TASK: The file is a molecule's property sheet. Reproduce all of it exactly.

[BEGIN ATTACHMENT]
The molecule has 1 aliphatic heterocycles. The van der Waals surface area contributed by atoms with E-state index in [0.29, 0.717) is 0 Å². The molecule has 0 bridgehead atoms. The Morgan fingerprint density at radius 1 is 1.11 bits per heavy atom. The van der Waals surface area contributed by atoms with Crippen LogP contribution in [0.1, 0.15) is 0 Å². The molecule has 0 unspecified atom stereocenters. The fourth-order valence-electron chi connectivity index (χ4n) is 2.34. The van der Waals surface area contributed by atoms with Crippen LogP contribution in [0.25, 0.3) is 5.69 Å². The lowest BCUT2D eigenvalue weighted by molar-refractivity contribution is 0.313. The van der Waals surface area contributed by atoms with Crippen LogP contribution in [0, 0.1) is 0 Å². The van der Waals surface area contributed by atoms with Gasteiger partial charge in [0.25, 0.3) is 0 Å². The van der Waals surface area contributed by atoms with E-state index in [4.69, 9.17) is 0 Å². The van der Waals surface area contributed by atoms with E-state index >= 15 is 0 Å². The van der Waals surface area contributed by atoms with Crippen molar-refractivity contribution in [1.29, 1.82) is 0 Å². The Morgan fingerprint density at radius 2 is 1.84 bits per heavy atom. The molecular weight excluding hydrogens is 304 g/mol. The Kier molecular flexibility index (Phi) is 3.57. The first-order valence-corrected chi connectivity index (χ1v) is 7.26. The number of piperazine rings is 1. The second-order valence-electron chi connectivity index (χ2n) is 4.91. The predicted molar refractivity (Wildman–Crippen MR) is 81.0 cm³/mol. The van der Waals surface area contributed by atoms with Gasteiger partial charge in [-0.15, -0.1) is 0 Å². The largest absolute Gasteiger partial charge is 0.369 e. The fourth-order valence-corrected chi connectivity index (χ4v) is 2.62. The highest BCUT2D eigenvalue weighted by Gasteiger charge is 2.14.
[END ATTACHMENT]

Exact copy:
The molecule has 1 aliphatic heterocycles. The van der Waals surface area contributed by atoms with E-state index in [0.29, 0.717) is 0 Å². The molecule has 0 bridgehead atoms. The Morgan fingerprint density at radius 1 is 1.11 bits per heavy atom. The van der Waals surface area contributed by atoms with Crippen LogP contribution in [0.1, 0.15) is 0 Å². The molecule has 0 unspecified atom stereocenters. The fourth-order valence-electron chi connectivity index (χ4n) is 2.34. The van der Waals surface area contributed by atoms with Crippen LogP contribution in [0.25, 0.3) is 5.69 Å². The lowest BCUT2D eigenvalue weighted by molar-refractivity contribution is 0.313. The van der Waals surface area contributed by atoms with Crippen LogP contribution in [0, 0.1) is 0 Å². The van der Waals surface area contributed by atoms with Gasteiger partial charge in [0.25, 0.3) is 0 Å². The van der Waals surface area contributed by atoms with E-state index in [4.69, 9.17) is 0 Å². The van der Waals surface area contributed by atoms with E-state index >= 15 is 0 Å². The van der Waals surface area contributed by atoms with Crippen molar-refractivity contribution in [1.29, 1.82) is 0 Å². The Morgan fingerprint density at radius 2 is 1.84 bits per heavy atom. The molecular weight excluding hydrogens is 304 g/mol. The Kier molecular flexibility index (Phi) is 3.57. The first-order valence-corrected chi connectivity index (χ1v) is 7.26. The number of piperazine rings is 1. The second-order valence-electron chi connectivity index (χ2n) is 4.91. The predicted molar refractivity (Wildman–Crippen MR) is 81.0 cm³/mol. The van der Waals surface area contributed by atoms with Gasteiger partial charge in [-0.15, -0.1) is 0 Å². The largest absolute Gasteiger partial charge is 0.369 e. The fourth-order valence-corrected chi connectivity index (χ4v) is 2.62. The highest BCUT2D eigenvalue weighted by Gasteiger charge is 2.14.